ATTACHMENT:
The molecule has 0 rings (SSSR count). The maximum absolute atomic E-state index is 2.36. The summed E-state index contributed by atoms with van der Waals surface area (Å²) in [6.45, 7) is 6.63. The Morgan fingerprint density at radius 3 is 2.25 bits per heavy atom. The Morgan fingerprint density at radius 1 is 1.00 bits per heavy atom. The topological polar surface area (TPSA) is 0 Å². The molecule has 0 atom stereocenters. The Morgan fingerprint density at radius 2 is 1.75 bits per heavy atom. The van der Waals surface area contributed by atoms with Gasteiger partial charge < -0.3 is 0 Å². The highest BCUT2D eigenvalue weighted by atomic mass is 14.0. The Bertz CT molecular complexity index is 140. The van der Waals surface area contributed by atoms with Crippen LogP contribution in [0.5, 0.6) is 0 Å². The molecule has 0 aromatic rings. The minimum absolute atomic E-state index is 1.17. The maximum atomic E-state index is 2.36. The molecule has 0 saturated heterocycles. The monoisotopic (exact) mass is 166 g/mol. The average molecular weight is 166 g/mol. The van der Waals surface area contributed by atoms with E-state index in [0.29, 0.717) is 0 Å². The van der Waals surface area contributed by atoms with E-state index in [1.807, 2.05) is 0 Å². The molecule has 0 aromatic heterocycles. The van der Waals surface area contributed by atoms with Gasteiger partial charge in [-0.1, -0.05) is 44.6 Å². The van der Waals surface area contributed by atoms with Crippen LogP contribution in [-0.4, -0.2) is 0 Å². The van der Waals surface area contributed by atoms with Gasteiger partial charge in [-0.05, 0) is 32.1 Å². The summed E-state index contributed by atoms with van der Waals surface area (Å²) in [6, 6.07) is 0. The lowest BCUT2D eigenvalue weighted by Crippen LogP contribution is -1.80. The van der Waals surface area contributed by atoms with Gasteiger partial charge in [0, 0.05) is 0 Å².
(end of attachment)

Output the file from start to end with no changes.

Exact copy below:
The molecule has 0 rings (SSSR count). The maximum absolute atomic E-state index is 2.36. The summed E-state index contributed by atoms with van der Waals surface area (Å²) in [6.45, 7) is 6.63. The Morgan fingerprint density at radius 3 is 2.25 bits per heavy atom. The Morgan fingerprint density at radius 1 is 1.00 bits per heavy atom. The topological polar surface area (TPSA) is 0 Å². The molecule has 0 atom stereocenters. The Morgan fingerprint density at radius 2 is 1.75 bits per heavy atom. The van der Waals surface area contributed by atoms with Gasteiger partial charge < -0.3 is 0 Å². The highest BCUT2D eigenvalue weighted by atomic mass is 14.0. The Bertz CT molecular complexity index is 140. The van der Waals surface area contributed by atoms with Crippen LogP contribution in [0.5, 0.6) is 0 Å². The molecule has 0 aromatic rings. The minimum absolute atomic E-state index is 1.17. The maximum atomic E-state index is 2.36. The molecule has 0 saturated heterocycles. The monoisotopic (exact) mass is 166 g/mol. The average molecular weight is 166 g/mol. The van der Waals surface area contributed by atoms with E-state index in [0.29, 0.717) is 0 Å². The van der Waals surface area contributed by atoms with E-state index in [1.807, 2.05) is 0 Å². The molecule has 0 aromatic heterocycles. The van der Waals surface area contributed by atoms with Gasteiger partial charge in [-0.1, -0.05) is 44.6 Å². The van der Waals surface area contributed by atoms with Crippen LogP contribution in [-0.4, -0.2) is 0 Å². The van der Waals surface area contributed by atoms with Gasteiger partial charge in [-0.05, 0) is 32.1 Å². The summed E-state index contributed by atoms with van der Waals surface area (Å²) in [6, 6.07) is 0. The lowest BCUT2D eigenvalue weighted by Crippen LogP contribution is -1.80. The van der Waals surface area contributed by atoms with Gasteiger partial charge in [0, 0.05) is 0 Å².